It makes you wonder. Don't think I don't. We know from Salem that people are quite prepared to believe whatever. We know from cases of false accusations of child abuse back in the 80s and 90s that memories can be implanted. We know from the Nick Sandmann debacle that ethnic minorities can seize upon the current mentality and make false accusations against white Americans (in the case of Sandmann the American Indian activists was actually guilty of what he accused Sandmann of doing, yet the press, pundits and even Catholic leaders believed the activist based purely on ethnic grounds). Given that our society has all but said if you can claim discriminated-against-minority status you are exonerated of all responsibility, are a hero and martyr and can enjoy almost carte blanche, with no proof necessary but your claim, is it too difficult to think there could be recollections that are a bit wide of the reality?
This isn't to say there was never racism. Or that there isn't racism. It isn't even to challenge the modern notion of racism as the only all defining unforgivable sin. But just because it exists, does that mean some can't invent it? After all, if you asked almost any German in the 1930s who was to blame for their problems, they would have told you, whether it was true or not. I'm sure for many of them, they would have believed it.
UPDATE: Apparently DL Roth has jumped in and said the same. Again, do I doubt it happened? No. School can be cruel and kids can do and say all manner of nasty things. That the Left has declared racially tainted behavior to be the only one that matters doesn't change that. It does make us remember that perhaps Eddie and the gang were just as cruel to other kids for other reasons. Maybe not. Eddie and Alex were known to be rather brutal at times in their dealings, but that could be a factor of being rich and famous. As kids they may have been angels. Or not. But just like gays in the gay marriage debate, or women in #MeToo, racism is simply the only thing that matters now. It isn't really. Nor was it fifty years ago. But the purpose is, again, to divide people and strip away the idea that equality is a thing worth caring about, if not worth keeping.
Monday, October 12, 2020
You could do worse than take a look at this fine post at The American Catholic. I won't detract from remembering the good by focusing on the bad. Just let it be known that as far back as my third grade year - 1975 - we learned the bad, and even the bad regarding Columbus, just the same. We also celebrated the good. At that stage, multiculturalism had not taken hold and we still learned that for all its sins, the Christian West was a net boon for the world. Today we are told the opposite, and youngsters believe the opposite. Where that will go I don't know. But a sane and realistic - and dare I say, Christian - look back at Columbus and what he did might be a great way to stop the mental bleeding.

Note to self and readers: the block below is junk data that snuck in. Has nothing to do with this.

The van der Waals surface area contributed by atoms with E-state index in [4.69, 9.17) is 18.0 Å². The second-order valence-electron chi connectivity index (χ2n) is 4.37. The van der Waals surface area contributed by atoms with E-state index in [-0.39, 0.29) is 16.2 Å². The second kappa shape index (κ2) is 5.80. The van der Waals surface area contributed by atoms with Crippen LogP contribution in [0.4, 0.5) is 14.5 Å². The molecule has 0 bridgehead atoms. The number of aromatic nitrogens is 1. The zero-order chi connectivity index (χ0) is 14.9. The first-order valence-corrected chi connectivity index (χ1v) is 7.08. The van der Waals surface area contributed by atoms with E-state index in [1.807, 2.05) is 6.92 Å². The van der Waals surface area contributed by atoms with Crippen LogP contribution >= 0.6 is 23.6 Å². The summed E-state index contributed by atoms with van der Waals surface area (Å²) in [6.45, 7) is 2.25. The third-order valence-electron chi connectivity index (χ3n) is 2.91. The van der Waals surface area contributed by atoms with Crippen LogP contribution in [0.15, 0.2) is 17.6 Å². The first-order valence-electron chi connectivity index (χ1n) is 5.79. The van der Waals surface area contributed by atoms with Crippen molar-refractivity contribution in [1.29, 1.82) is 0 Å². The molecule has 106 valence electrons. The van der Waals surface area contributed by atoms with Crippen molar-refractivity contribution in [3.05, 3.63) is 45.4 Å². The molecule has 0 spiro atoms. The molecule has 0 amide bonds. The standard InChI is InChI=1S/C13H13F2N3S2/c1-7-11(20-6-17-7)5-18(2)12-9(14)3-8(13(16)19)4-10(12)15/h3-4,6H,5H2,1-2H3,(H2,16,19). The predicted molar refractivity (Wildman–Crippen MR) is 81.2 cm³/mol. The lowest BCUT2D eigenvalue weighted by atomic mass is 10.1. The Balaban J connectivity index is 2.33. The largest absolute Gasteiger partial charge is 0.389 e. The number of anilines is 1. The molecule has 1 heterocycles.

I will say something my boys pointed out, since in our neck of the woods our Democratic mayor and city council in Columbus have removed statues of Columbus. Especially regarding those who substitute Columbus Day with National Indigenous Persons Day - isn't it odd they celebrate entire cultures who openly did what they're blasting Columbus for doing? Clearly his problem wasn't slavery or imperialism or conquering people. That was done aplenty in the Americas long before Columbus. It must be because he helped bring Christianity and the West to these shores, both of which the modern Left is now against. Given the Left's zeal for abortion, it's obvious why those cultures' human sacrifice isn't something that keeps them from being celebrated, that's for sure.
Saturday, October 10, 2020
The moment when we realized Rock music had changed:
They say that Ted Templeman, their producer, was walking through the halls and heard Eddie playing around with this in the hallway and was impressed. So he suggested adding it to their upcoming debut album. And what a debut.
Not that such techniques had never been done with classical guitar, but they were foreign to rock guitar, and nobody had mastered that level of technique with such skill since Hendrix. But the speed with which Eddie played was beyond anything people had seen in rock music up to that point. This was especially true for the usually ponderous, heavy downbeat style of heavy metal that Van Halen first appeared in.
They soon shed that heavy metal image, with their second album already embracing a lighter, more pop music sound, settling into a more 'hard rock' genre that they would eventually leave again with their fifth album Diver Down - an LP that featured more cover songs than originals. And those songs were generally lighter, more pop and mainstream sounding than anything heavy or hard rock.
|Publicity pic for the US Festival|
When 1984 appeared, the first song released was Jump, often played over the airwaves with a synthesizer instrumental named 1984. In usual Van Halen ways, they captured the much talked about year made famous by Orwell without having anything to do with Orwell. If some of us wondered about this new song with its keyboards and synthesizer sound, Eddie's guitar work on Jump - and the rest of the album - left no mistake. Along with Prince, Jackson and the meteoric rise of Madonna, Van Halen defined that year for music.